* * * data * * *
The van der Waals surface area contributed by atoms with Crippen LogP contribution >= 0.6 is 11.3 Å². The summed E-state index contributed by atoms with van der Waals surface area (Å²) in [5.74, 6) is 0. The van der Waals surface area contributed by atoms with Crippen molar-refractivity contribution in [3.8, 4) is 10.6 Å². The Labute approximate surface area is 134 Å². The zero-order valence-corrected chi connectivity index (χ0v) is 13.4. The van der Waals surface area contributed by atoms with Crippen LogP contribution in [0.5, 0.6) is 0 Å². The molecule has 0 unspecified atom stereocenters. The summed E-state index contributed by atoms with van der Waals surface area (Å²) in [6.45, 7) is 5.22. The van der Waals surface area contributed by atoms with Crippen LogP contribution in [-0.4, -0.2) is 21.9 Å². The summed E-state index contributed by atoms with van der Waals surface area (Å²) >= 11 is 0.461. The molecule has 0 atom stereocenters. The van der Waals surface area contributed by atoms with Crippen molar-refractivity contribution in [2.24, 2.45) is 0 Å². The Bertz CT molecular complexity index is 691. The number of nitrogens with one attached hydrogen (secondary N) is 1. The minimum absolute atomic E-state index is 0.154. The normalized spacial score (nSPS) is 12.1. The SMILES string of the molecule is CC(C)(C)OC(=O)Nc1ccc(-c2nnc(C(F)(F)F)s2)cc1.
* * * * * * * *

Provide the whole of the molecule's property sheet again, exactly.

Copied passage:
The van der Waals surface area contributed by atoms with Crippen LogP contribution >= 0.6 is 11.3 Å². The summed E-state index contributed by atoms with van der Waals surface area (Å²) in [5.74, 6) is 0. The van der Waals surface area contributed by atoms with Crippen molar-refractivity contribution in [3.8, 4) is 10.6 Å². The Labute approximate surface area is 134 Å². The zero-order valence-corrected chi connectivity index (χ0v) is 13.4. The van der Waals surface area contributed by atoms with Crippen LogP contribution in [0.5, 0.6) is 0 Å². The molecule has 0 unspecified atom stereocenters. The summed E-state index contributed by atoms with van der Waals surface area (Å²) in [6.45, 7) is 5.22. The van der Waals surface area contributed by atoms with Crippen LogP contribution in [-0.4, -0.2) is 21.9 Å². The summed E-state index contributed by atoms with van der Waals surface area (Å²) >= 11 is 0.461. The molecule has 0 atom stereocenters. The van der Waals surface area contributed by atoms with Crippen molar-refractivity contribution in [2.24, 2.45) is 0 Å². The Bertz CT molecular complexity index is 691. The number of nitrogens with one attached hydrogen (secondary N) is 1. The minimum absolute atomic E-state index is 0.154. The normalized spacial score (nSPS) is 12.1. The SMILES string of the molecule is CC(C)(C)OC(=O)Nc1ccc(-c2nnc(C(F)(F)F)s2)cc1.